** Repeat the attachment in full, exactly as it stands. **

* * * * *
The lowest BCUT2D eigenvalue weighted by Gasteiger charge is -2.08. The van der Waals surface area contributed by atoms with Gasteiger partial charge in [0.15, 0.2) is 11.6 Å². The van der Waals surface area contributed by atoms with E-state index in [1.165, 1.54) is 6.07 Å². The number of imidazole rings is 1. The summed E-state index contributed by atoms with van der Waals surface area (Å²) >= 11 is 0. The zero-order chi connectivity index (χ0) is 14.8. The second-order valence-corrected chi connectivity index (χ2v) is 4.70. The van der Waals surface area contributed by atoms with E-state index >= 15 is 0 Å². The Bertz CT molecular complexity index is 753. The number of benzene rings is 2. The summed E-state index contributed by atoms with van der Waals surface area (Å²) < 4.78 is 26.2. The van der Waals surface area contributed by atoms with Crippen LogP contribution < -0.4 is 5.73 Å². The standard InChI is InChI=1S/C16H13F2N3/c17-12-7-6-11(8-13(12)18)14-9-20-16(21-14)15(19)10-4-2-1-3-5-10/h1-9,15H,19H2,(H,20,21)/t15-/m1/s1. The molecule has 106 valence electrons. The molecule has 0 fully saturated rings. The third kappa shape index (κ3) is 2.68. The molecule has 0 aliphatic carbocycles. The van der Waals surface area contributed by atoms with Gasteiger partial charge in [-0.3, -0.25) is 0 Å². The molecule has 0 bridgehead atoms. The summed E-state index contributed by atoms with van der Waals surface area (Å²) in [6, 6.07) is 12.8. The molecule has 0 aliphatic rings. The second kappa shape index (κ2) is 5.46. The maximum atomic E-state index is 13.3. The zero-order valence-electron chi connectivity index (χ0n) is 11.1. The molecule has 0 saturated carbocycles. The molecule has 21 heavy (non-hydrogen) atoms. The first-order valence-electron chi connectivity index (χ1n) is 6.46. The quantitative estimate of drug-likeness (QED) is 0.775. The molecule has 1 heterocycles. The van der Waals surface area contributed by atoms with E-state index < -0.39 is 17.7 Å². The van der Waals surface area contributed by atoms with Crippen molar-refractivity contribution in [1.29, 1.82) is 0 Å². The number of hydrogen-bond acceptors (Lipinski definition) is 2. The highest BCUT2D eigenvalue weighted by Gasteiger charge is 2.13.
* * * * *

The lowest BCUT2D eigenvalue weighted by Gasteiger charge is -2.08. The van der Waals surface area contributed by atoms with Gasteiger partial charge in [0.15, 0.2) is 11.6 Å². The van der Waals surface area contributed by atoms with E-state index in [1.165, 1.54) is 6.07 Å². The number of imidazole rings is 1. The summed E-state index contributed by atoms with van der Waals surface area (Å²) >= 11 is 0. The zero-order chi connectivity index (χ0) is 14.8. The second-order valence-corrected chi connectivity index (χ2v) is 4.70. The van der Waals surface area contributed by atoms with E-state index >= 15 is 0 Å². The Bertz CT molecular complexity index is 753. The number of benzene rings is 2. The summed E-state index contributed by atoms with van der Waals surface area (Å²) < 4.78 is 26.2. The van der Waals surface area contributed by atoms with Crippen LogP contribution < -0.4 is 5.73 Å². The standard InChI is InChI=1S/C16H13F2N3/c17-12-7-6-11(8-13(12)18)14-9-20-16(21-14)15(19)10-4-2-1-3-5-10/h1-9,15H,19H2,(H,20,21)/t15-/m1/s1. The molecule has 106 valence electrons. The molecule has 0 fully saturated rings. The third kappa shape index (κ3) is 2.68. The molecule has 0 aliphatic carbocycles. The van der Waals surface area contributed by atoms with Gasteiger partial charge in [-0.3, -0.25) is 0 Å². The molecule has 0 bridgehead atoms. The summed E-state index contributed by atoms with van der Waals surface area (Å²) in [6, 6.07) is 12.8. The molecule has 0 aliphatic rings. The second kappa shape index (κ2) is 5.46. The maximum atomic E-state index is 13.3. The zero-order valence-electron chi connectivity index (χ0n) is 11.1. The molecule has 0 saturated carbocycles. The molecule has 21 heavy (non-hydrogen) atoms. The first-order valence-electron chi connectivity index (χ1n) is 6.46. The quantitative estimate of drug-likeness (QED) is 0.775. The molecule has 1 heterocycles. The van der Waals surface area contributed by atoms with E-state index < -0.39 is 17.7 Å². The van der Waals surface area contributed by atoms with Crippen molar-refractivity contribution in [1.29, 1.82) is 0 Å². The number of hydrogen-bond acceptors (Lipinski definition) is 2. The highest BCUT2D eigenvalue weighted by Gasteiger charge is 2.13.